Before you dismiss this review because of my Japanese name, I grew up in America and did not study Japanese before University. This book is an excellent companion to Remembering the Kanji I. It is not meant to be studied independantly. At first I thought this book wouldn't be as useful as the first. However, it did wonders in helping me to figure out pronunciation. The limits of the book are inherant to to non-nativeness of Chinese characters to Japanese sounds. However, it is amazing just how much this book helps. It is particularly good for the on-yomi or Chinese pronunciations, but it's ideas for the kun-yomi or Japanese pronunciations are helpful as well. If the first book worked for you, I highly recommend this book as a follow-up.
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5.0 out of 5 stars So easy! July 22 2002
Format:Perfect Paperback
I have been living in Japan for almost three years now, and for two and a half of those years I tried to learn Kanji the usual way- that is, the same way Japanese do; write the character on a word card and the on and the kun readings, as well as the english meaning, on the other side. Impossible. So a friend of mine recommended the first book of Heisig's and I'm flying through them. I can't wait to finish it so I can buy this book. Living in Japan makes it easier, I'm sure, because I'm surrounded by the things. I just can't forget them!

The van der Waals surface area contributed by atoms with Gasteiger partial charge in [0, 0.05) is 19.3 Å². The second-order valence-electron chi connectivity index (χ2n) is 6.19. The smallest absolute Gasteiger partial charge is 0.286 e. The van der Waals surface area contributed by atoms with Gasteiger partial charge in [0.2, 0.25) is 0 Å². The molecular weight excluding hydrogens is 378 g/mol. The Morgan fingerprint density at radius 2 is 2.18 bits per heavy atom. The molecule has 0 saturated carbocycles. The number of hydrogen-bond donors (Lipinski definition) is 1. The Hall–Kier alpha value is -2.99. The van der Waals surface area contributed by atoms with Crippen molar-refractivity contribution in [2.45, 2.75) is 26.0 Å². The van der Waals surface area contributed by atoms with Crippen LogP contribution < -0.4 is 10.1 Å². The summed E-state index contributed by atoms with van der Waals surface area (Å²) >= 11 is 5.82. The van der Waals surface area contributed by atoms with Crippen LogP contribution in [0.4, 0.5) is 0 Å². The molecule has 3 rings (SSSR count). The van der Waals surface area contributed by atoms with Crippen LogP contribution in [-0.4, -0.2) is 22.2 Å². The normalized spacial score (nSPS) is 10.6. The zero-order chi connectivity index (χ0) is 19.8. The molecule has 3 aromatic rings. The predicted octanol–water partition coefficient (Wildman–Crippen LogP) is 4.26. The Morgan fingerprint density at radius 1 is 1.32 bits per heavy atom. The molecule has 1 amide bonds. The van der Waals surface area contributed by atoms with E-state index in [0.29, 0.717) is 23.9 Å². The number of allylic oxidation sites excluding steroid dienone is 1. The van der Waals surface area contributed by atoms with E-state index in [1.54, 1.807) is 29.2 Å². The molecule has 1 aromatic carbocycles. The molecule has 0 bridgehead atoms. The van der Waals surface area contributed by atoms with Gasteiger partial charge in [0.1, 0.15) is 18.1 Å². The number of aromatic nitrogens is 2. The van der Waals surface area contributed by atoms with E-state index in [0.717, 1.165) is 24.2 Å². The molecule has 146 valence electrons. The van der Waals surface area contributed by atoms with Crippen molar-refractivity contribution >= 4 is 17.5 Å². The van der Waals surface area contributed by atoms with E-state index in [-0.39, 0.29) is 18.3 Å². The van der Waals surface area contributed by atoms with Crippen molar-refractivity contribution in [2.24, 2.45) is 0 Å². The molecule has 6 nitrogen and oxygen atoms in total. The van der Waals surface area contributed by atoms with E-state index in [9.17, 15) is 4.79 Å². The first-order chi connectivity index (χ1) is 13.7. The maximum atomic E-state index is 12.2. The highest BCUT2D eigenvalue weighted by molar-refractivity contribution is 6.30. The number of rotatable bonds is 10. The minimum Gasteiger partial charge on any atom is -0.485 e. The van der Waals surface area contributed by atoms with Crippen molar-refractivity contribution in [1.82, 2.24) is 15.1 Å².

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5.0 out of 5 stars Remember how to read kanji once and for all. March 2 2011
Format:Perfect Paperback
Once you can recognize the kanji after studying Volume 1, you'll need to learn how to pronounce and read them, too.
This volume is extremely helpful to learn the "on-yomi," i.e., the Sinitic pronunciations of the characters. But not only that, the author also gives us several good hints on how to remember the native Japanese "kun-yomi" as well.
I recommend this book to all my intermediate level students, especially those who come from the Chinese and Korean background because all they need to do is to reorient their native language knowledge into the Japanese-type pronunciation. But then again, non-East Asian learners of Japanese will also find this book very helpful - they just need to first study Volume 1 to make better sense of this wonderful system. Thanks Dr. Heisig! With your help I have managed to learn the basic kanji 10 times faster (and more reliably, that is systematically) than I would otherwise do if I'd just relied on language textbooks and rotary learning.